A blog for the socially and politically conscious, written by a young, gay activist who strongly believes in equality and justice.

Friday, 18 December 2009

Drugged up Britain?

Government attempts to persuade thousands of young people to stay away from drugs have failed and done nothing to curb the soaring popularity of illegal substances, a devastating report has warned. The number of young people using cocaine and cannabis has increased rapidly over the past 20 years despite high-profile campaigns, such as the £9m 'Frank' initiative aimed at 11 to 15-year-olds, according to an in-depth examination of official efforts to tackle Britain's chronic drug problem. It is also expected to claim that Britain's 'unusually severe drug problem compared with that of our European neighbours' is linked to social and economic deprivation, that punitive laws have had little effect and that police efforts to disrupt the drugs trade have also failed. The study, 'An Analysis of UK Drugs Policy', has been written by two internationally respected experts, Professor Peter Reuter of Maryland University in the US and Alex Stevens, senior researcher at the European Institute of Social Services at Kent University. The report cites an array of official statistics charting the steady growth in Britain's drugs culture. For example, according to the 2005 British Crime Survey, 40.4 per cent of 16 to 19-year-olds have used drugs at some point in their lifetime, as have 49 per cent of 20 to 24-year-olds, 51.6 per cent of 25 to 29-year-olds and 45.8 per cent of 30 to 34-year-olds. While cannabis use by young people has fallen recently, it remains around 50 per cent and consumption of cocaine has increased. The Home Office rejected the new body's findings. A spokesman said research showed that giving young people information about drugs, rather than adopting a 'just say no' approach, was a more effective way of warning them about the dangers.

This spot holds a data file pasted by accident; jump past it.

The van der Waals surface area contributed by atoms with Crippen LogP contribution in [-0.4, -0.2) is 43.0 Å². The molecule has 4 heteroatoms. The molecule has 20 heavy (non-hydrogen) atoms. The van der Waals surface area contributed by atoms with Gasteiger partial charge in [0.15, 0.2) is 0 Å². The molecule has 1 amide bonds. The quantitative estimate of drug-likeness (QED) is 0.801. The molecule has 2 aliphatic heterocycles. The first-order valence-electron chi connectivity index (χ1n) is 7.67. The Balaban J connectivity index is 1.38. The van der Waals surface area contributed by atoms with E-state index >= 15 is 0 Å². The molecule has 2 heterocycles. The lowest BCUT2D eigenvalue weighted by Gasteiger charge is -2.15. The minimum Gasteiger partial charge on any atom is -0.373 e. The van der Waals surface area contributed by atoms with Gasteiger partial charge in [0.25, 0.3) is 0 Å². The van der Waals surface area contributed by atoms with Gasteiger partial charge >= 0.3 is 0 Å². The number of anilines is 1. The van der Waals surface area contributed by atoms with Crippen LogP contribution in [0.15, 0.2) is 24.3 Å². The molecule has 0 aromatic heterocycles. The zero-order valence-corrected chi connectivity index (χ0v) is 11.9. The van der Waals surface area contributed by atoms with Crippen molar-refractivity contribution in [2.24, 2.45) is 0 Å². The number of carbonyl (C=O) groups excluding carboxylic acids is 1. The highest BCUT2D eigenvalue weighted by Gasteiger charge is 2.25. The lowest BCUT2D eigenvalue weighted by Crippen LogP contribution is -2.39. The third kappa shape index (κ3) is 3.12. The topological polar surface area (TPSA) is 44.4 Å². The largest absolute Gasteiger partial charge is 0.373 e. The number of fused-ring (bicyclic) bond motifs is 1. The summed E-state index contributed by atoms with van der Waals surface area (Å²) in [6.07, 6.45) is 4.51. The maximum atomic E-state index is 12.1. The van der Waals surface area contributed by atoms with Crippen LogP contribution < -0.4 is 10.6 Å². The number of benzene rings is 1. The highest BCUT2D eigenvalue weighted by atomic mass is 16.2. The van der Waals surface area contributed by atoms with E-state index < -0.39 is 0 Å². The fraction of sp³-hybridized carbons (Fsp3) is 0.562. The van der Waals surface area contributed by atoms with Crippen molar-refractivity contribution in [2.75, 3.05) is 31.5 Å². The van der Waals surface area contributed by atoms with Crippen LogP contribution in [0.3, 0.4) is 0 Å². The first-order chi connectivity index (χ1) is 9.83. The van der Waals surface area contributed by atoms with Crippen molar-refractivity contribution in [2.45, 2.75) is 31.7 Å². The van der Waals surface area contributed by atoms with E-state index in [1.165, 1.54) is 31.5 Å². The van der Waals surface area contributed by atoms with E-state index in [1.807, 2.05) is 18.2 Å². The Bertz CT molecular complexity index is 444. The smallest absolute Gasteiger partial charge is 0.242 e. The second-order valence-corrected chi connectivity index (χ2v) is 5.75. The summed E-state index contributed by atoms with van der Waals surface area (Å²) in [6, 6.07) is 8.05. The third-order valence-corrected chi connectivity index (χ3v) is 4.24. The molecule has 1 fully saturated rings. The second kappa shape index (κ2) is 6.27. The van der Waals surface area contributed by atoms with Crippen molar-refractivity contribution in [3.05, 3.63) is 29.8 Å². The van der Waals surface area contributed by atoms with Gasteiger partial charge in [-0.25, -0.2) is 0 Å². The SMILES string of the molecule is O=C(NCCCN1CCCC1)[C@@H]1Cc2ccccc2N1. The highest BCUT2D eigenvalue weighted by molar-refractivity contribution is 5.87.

Young people in Britain are reported to be taking up to five times more illegal drugs than their European counterparts. Britain topped the western European league on ecstasy and amphetamines and came second for cocaine and cannabis. Nine per cent of young people in the UK said they had tried ecstasy, compared with only 2.8% of Germans, 3.1% of French and 1% of Belgians and Swedes. And as many as 16% of British young people said they had tried amphetamines, compared with 1.6% of French people and 4% of Germans. Spain topped the league, but French, Swedish and Belgian young people were half as likely as the British to try the drug. Around 36% of Britons admitted to taking cannabis - the most common illegal drug in Europe, compared with 25.7% of French people, 21% of Germans and 22% of Spanish people. A smaller Danish survey showed cannabis use running at 43% among teenagers and people in their 20s, 30s and 40s. Heroin use was low across Europe. In most countries, less than 1% of people had tried the drug. However, it accounted for the most health problems; the report says there are up to one million heroin addicts in Europe. Some countries have noted a small rise in its use. Drug abuse in Britain is worse than anywhere else in Europe - Young people in the UK are more likely to take cocaine, Ecstasy and amphetamine than those in any other country on the Continent, but they are also using cocaine in quantities and with a frequency unmatched anywhere else in the world apart from the U.S.